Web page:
BERLIN — The long flirtation may finally be over.

For decades, the European Union dangled the possibility of membership before an eager suitor in Turkey. But it was never a perfect match. Too many Europeans had reservations about having a predominantly Muslim state, with porous and volatile borders and a checkered human rights record, come inside the tent. The interest was often unrequited, leaving Ankara feeling bitter, resentful and disrespected.

The result of Turkey’s referendum on Sunday could snuff what was left of that European Union-Turkey courtship, several analysts said on Monday. President Recep Tayyip Erdogan claimed a victory that strengthens his already extraordinary, near-authoritarian powers.

Depending on the view, the result either fulfilled the worst suspicions the Europeans had harbored of Turkey for so long, or it was the unavoidable outcome of their snub. In any case, the question now is what kind of relationship it will be.

Austria’s conservative foreign minister, Sebastian Kurz, urged Europeans to recognize at last that it was fruitless to pursue closer ties with Turkey.

“End the talks on joining and work on a neighborhood treaty,” Mr. Kurz wrote on Twitter. “After the referendum it can’t just be business as usual. We finally need some honesty in the relationship.”

Guy Verhofstadt, the influential leader of liberals in the European Parliament and a former prime minister of Belgium, said “the only logical conclusion” of Sunday’s referendum was for the European Union to “stop accession talks immediately” and rethink its relationship with Turkey.

But the calculations may be shifting for both sides. On Monday, Mr. Erdogan appeared almost blasé about accession talks with the bloc, saying that it did not matter if they were suspended, as long as Turkey was informed, and that Turkey could hold a referendum on them, if necessary.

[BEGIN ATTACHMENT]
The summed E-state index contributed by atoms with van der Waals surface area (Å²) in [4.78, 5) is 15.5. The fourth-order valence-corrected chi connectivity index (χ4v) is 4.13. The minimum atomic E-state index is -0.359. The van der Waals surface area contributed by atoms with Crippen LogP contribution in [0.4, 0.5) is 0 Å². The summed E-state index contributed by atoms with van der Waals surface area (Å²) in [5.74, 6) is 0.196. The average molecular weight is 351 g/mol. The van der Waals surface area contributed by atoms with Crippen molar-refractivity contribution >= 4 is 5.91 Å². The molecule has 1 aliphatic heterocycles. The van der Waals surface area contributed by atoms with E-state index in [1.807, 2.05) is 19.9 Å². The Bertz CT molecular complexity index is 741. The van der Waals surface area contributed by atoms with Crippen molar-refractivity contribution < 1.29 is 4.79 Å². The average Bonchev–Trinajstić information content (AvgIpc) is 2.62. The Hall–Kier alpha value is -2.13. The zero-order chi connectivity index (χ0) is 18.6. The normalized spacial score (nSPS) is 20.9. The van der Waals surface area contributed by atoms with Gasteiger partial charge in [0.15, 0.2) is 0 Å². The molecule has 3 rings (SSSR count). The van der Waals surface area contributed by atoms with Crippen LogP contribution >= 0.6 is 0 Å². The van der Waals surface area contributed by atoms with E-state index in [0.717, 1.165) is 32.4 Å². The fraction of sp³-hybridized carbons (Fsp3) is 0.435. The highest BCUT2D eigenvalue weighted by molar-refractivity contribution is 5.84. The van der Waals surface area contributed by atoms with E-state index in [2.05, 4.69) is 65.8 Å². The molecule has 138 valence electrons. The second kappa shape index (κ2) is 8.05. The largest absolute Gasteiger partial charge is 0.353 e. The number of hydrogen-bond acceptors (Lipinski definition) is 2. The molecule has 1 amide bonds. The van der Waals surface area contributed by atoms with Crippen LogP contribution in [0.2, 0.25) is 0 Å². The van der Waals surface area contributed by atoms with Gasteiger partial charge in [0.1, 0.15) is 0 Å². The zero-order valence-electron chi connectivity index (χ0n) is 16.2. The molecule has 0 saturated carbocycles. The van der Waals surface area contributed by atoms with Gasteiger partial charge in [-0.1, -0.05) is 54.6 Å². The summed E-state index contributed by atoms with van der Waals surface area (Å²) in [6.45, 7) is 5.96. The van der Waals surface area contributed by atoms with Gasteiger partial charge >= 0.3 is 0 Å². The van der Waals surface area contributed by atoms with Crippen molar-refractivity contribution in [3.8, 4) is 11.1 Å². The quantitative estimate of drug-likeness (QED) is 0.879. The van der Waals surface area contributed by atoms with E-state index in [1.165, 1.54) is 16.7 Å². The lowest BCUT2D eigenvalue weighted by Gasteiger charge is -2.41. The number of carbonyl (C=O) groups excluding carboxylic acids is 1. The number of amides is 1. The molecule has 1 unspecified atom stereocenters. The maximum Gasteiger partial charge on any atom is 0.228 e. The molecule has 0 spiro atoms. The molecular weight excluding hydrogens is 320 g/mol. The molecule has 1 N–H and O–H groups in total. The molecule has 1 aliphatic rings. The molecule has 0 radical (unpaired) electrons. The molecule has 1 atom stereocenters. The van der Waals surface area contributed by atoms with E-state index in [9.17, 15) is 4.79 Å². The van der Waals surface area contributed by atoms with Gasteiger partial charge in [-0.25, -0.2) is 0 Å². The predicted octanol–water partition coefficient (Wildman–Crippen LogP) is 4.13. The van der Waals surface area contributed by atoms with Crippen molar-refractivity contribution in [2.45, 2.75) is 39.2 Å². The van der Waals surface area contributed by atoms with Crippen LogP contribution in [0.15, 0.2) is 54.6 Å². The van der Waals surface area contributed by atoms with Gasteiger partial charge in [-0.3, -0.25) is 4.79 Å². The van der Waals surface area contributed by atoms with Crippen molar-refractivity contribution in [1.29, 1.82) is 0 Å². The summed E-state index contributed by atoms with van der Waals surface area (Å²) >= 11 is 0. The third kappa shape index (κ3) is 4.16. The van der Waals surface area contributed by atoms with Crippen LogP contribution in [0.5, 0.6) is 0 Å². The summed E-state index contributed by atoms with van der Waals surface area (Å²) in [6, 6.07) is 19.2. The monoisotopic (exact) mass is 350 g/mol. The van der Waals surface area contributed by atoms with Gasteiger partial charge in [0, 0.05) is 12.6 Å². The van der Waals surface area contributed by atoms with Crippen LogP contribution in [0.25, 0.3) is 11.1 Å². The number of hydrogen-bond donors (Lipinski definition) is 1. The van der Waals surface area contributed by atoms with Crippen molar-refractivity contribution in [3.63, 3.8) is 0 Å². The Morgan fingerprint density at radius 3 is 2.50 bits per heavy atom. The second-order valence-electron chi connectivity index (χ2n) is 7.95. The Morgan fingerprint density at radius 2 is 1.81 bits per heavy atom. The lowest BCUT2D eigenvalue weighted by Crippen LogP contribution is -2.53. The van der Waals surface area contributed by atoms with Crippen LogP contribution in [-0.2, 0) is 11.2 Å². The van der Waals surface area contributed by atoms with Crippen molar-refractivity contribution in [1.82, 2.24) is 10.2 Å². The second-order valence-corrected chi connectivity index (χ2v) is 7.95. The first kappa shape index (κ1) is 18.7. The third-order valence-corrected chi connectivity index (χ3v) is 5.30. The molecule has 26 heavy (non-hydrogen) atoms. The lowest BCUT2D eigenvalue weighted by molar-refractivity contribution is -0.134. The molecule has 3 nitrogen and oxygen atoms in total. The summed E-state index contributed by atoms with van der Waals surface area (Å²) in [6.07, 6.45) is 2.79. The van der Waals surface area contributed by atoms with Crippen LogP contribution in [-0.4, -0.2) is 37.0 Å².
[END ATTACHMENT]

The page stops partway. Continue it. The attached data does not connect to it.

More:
“For 54 years, they made us wait at the gates of the E.U.,” he said, according to the state-run Anadolu news agency. “We sit down, discuss, we will make another vote of confidence for that, too.”

For Turkey’s leader, the lure of near-absolute power, authoritarian swagger and the bucking up of nationalist pride now seems more enticing than the potential benefits of membership in a bloc over which he in any case holds substantial leverage, not least as it still depends on him to choke off the flow of migrants to Europe.

The European Union — its unity threadbare, and itself struggling with members, like Poland and Hungary, dominated by strong leaders increasingly tempted by authoritarian impulses — may be losing its bloom.

It was telling that as he celebrated his victory, Mr. Erdogan taunted the bloc with comments about restoring the death penalty in Turkey. That would be such a basic violation of European rights documents that have been signed by Turkey that the union would be virtually compelled to freeze talks on joining the bloc.

“We thought the talk of the death penalty would end with the referendum,” said Sinan Ulgen, a visiting scholar at the Carnegie Europe think tank in Brussels and a former Turkish diplomat. “What it may mean is that Erdogan wants to transform the European Union relationship with Turkey into an exclusively economic one.”

But such a turn would hold risks for both sides. Ignoring political matters for purely economic dealings could further weaken the bloc, Mr. Ulgen said. So, he added, “the E.U. may not be willing to reciprocate.” That would leave Turkey out in the cold.

While conservative politicians appeared more determined to freeze membership talks after the vote, center-left politicians focused on the need to continue promoting democratic values and, in effect, to not give up on trying to shape a like-minded Turkey.

Kati Piri, a Dutch legislator who is the European Parliament’s rapporteur on Turkey, pointed to the narrowness of Mr. Erdogan’s victory, noting that millions of Turks had voted against his constitutional changes and that Europe should not forsake those people.

“I will continue to stand by all those fighting for democracy and fundamental rights in Turkey,” Ms. Piri said in a statement. “The E.U. should never close the door” to the millions “who chose for a different future for their country.”

That message was evident even in the cautious European statements issued after the vote. Several countries in the bloc said they would align their reactions with the findings of European monitors and the Council of Europe, a body that acts as a kind of initial stage toward union membership.